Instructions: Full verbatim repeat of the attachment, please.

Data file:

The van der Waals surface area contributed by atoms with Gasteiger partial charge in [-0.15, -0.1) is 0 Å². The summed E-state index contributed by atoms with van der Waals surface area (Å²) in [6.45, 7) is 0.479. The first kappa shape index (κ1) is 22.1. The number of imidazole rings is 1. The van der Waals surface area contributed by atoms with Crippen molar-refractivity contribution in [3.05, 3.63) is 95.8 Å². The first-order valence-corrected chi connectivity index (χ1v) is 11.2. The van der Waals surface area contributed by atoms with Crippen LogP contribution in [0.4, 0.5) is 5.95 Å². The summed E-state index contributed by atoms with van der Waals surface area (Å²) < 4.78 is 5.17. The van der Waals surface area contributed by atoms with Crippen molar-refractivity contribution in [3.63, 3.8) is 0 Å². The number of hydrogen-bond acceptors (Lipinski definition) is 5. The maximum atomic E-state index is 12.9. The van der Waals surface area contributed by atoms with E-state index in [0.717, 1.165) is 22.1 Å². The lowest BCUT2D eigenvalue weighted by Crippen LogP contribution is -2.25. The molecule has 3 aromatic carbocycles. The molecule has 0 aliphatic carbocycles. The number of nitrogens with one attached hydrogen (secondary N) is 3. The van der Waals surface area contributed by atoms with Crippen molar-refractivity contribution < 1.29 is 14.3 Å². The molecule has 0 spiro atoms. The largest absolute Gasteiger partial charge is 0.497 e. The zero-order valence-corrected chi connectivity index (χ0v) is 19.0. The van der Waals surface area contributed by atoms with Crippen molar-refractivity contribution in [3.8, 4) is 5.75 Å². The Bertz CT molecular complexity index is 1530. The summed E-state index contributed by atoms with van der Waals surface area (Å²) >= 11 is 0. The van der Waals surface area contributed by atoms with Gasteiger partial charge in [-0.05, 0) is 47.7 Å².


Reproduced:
The van der Waals surface area contributed by atoms with Gasteiger partial charge in [-0.15, -0.1) is 0 Å². The summed E-state index contributed by atoms with van der Waals surface area (Å²) in [6.45, 7) is 0.479. The first kappa shape index (κ1) is 22.1. The number of imidazole rings is 1. The van der Waals surface area contributed by atoms with Crippen molar-refractivity contribution in [3.05, 3.63) is 95.8 Å². The first-order valence-corrected chi connectivity index (χ1v) is 11.2. The van der Waals surface area contributed by atoms with Crippen LogP contribution in [0.4, 0.5) is 5.95 Å². The summed E-state index contributed by atoms with van der Waals surface area (Å²) < 4.78 is 5.17. The van der Waals surface area contributed by atoms with Crippen molar-refractivity contribution in [3.63, 3.8) is 0 Å². The number of hydrogen-bond acceptors (Lipinski definition) is 5. The maximum atomic E-state index is 12.9. The van der Waals surface area contributed by atoms with E-state index in [0.717, 1.165) is 22.1 Å². The lowest BCUT2D eigenvalue weighted by Crippen LogP contribution is -2.25. The molecule has 3 aromatic carbocycles. The molecule has 0 aliphatic carbocycles. The number of nitrogens with one attached hydrogen (secondary N) is 3. The van der Waals surface area contributed by atoms with Crippen molar-refractivity contribution < 1.29 is 14.3 Å². The molecule has 0 spiro atoms. The largest absolute Gasteiger partial charge is 0.497 e. The zero-order valence-corrected chi connectivity index (χ0v) is 19.0. The van der Waals surface area contributed by atoms with Crippen molar-refractivity contribution in [3.8, 4) is 5.75 Å². The Bertz CT molecular complexity index is 1530. The summed E-state index contributed by atoms with van der Waals surface area (Å²) >= 11 is 0. The van der Waals surface area contributed by atoms with Gasteiger partial charge in [-0.05, 0) is 47.7 Å².